In 2016, one CDC focus is reversing the number of deaths from infections resistant to antibiotics. At least 23,000 Americans died from these largely preventable infections in 2015. CDC also will continue to find ways to prevent deaths from prescription drug abuse, which has claimed the lives of more than 160,000 Americans over the past decade. And, because smoking is still the leading cause of preventable death in the U.S., CDC remains on the frontlines in the fight to help Americans quit and not start.
"CDC works to protect the health, safety and security of Americans, and 2015 was a particularly challenging and successful year," said CDC Director Tom Frieden, M.D., M.P.H. "Old and new threats to our health, such as Ebola, dengue, HIV, e-cigarette use among kids, foodborne illness, prescription drug overdoses, and increased drug resistance are just a few of the threats that kept us up at night and will keep us busy in 2016."
MultiCare Health System Launches New Virtual Care Service
Patients not feeling well who want quick and easy access to a health care provider now have a new option in Washington state. MultiCare eCare is a simple online diagnosis and treatment service for common health conditions. MultiCare eCare connects patients to clinicians via email or text at an inexpensive flat fee, making health care more affordable and accessible to anyone with a web-enabled device.
Patients using MultiCare eCare receive prompt virtual care for common medical conditions such as sinus infections, female bladder infections, pink eye, or cold, cough and flu, all for a set fee payable by a credit, debit or health savings card.
Patients start a virtual MultiCare eCare visit by completing an online adaptive interview. Using the latest evidence-based medical guidelines, interviews typically take less than five minutes to complete. The patient's symptoms are instantly sent to a MultiCare Health System board-certified clinician for review and diagnosis, which are completed in less than an hour during business hours. When the diagnosis and treatment are ready, the patient receives a text or email. If a prescription is appropriate, MultiCare eCare allows the patient to instantly send the prescription to the pharmacy of their choice.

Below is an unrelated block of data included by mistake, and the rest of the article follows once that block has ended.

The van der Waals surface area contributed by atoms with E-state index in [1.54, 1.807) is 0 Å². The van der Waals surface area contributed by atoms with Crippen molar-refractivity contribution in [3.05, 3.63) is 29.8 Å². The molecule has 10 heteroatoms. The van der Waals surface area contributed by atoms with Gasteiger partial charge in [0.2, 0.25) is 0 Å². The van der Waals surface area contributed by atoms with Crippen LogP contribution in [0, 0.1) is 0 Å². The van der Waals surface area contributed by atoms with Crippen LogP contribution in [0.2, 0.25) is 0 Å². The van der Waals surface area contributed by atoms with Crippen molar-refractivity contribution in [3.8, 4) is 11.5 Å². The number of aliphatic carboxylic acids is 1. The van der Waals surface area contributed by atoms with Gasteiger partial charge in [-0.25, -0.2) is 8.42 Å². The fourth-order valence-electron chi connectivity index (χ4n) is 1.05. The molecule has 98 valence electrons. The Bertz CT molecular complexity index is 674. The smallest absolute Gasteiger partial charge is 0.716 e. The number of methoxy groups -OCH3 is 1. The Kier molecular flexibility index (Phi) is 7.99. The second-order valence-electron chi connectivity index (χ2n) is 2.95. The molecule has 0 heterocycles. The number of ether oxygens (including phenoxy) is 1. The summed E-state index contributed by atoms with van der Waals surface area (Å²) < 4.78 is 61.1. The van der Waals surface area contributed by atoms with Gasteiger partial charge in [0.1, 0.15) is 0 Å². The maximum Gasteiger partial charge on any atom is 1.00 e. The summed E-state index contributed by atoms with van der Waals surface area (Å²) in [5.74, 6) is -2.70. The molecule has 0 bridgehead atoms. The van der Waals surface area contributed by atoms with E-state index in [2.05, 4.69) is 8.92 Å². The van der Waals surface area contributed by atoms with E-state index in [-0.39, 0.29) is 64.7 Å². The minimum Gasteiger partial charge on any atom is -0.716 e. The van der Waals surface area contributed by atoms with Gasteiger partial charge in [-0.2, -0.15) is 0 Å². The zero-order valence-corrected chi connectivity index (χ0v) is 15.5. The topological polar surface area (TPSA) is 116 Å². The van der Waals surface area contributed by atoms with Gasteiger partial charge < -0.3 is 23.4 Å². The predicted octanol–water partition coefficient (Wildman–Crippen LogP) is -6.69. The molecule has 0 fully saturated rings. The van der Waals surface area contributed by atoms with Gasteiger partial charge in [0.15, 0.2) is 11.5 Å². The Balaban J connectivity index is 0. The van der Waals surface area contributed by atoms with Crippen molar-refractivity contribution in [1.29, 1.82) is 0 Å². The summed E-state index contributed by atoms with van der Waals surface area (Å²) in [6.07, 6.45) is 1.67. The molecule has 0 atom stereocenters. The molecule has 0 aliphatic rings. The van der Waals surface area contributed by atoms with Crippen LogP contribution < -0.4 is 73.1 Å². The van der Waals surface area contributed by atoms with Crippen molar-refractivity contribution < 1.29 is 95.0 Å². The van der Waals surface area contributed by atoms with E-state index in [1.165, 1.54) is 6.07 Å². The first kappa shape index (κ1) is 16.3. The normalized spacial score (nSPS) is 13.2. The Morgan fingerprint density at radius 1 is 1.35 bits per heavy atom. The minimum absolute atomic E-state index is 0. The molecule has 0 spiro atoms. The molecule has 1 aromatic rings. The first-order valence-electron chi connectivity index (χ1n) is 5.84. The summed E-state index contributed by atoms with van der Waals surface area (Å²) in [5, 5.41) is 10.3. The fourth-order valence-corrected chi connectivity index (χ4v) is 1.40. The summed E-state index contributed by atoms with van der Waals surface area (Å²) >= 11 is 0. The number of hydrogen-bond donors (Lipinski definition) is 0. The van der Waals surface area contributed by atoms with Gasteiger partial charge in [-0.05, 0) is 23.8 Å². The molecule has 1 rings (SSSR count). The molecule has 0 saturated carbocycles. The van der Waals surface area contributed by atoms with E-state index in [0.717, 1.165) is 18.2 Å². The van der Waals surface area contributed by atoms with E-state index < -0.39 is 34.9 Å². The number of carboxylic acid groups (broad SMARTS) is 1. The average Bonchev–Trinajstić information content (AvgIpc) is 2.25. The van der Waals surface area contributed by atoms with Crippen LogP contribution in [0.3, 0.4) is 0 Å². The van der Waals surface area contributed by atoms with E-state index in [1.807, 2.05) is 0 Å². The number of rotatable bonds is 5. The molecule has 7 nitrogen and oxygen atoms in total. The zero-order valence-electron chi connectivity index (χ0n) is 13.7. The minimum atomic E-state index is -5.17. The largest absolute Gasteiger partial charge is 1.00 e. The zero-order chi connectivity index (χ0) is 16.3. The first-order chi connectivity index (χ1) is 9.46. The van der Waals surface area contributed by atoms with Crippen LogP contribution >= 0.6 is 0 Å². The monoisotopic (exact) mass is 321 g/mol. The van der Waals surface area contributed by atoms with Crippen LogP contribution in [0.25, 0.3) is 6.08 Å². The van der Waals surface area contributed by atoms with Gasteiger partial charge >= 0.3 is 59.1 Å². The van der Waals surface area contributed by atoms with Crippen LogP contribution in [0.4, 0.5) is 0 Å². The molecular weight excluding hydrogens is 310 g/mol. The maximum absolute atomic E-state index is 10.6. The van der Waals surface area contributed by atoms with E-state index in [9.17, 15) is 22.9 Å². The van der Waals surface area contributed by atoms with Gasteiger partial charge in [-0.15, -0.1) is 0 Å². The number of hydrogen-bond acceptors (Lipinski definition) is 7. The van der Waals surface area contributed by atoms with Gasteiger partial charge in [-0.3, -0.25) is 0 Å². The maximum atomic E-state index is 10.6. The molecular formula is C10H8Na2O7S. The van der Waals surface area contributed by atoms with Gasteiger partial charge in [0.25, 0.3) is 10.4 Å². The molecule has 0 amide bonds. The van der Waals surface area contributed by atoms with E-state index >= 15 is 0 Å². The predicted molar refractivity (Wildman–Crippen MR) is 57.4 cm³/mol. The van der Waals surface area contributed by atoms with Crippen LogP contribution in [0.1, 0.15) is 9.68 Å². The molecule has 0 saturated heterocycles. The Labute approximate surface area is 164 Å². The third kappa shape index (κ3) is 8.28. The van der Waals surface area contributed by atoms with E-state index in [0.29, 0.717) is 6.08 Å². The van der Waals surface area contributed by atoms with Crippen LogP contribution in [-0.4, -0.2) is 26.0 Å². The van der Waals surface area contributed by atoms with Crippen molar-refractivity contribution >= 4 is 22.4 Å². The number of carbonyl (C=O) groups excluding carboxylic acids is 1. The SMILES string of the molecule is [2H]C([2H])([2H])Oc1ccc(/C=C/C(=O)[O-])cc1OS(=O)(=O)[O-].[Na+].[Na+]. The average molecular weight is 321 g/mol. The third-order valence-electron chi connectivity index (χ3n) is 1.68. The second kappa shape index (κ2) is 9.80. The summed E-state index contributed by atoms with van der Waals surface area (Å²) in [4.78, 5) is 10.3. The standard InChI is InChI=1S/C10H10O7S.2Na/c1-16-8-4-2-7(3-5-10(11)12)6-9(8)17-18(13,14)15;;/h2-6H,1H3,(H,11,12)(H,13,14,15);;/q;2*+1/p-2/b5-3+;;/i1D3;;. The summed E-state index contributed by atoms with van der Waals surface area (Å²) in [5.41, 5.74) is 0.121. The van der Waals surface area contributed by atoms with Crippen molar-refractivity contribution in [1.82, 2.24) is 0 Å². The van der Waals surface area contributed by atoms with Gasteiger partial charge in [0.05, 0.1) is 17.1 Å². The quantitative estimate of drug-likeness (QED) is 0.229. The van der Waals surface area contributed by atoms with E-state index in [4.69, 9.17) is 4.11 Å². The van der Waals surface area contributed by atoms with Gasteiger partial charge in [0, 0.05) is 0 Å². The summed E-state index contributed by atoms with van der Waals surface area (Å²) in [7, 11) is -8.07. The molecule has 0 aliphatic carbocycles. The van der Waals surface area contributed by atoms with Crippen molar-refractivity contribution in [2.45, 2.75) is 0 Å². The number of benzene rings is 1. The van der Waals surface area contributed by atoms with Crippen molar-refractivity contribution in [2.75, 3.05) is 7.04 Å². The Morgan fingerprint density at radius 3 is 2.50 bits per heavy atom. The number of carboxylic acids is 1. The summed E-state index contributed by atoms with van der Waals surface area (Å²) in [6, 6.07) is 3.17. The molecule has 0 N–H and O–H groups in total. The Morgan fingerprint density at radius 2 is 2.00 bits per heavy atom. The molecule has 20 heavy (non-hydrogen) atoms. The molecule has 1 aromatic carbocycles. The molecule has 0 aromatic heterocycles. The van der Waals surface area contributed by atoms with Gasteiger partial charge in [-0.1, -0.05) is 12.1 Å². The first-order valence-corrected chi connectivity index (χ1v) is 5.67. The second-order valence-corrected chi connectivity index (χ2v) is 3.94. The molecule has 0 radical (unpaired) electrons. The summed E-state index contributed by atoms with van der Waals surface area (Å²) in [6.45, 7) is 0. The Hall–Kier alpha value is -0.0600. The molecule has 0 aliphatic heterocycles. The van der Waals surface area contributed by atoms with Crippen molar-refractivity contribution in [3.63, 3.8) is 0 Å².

Winter Weather Brings Safety Reminder from Consumers Energy: Keep Meters, Furnace Intakes Free of Snow and Ice
Mother Nature's recent delivery of freezing rain, snow and ice to Michigan has Consumers Energy asking people to keep safety in mind by making sure their gas and electric meters and gas furnace fresh air intake pipes are free of snow and ice.
"Since we began meeting the energy needs of Michigan residents nearly 130 years ago, Consumers Energy has always made customer safety our top priority," said Charles Crews, vice president of gas operations. "A simple yet important step is to keep meters, fresh air vents and furnace exhaust pipes clear, particularly following weather that brings a buildup of snow and/or ice."
Crews added that safe removal of snow and ice around meters, intake valves and chimneys can also help prevent carbon monoxide (CO) poisoning. Carbon monoxide is called the "silent killer" because it is a colorless, odorless and tasteless toxic gas that can be produced when appliances are not operating or venting properly.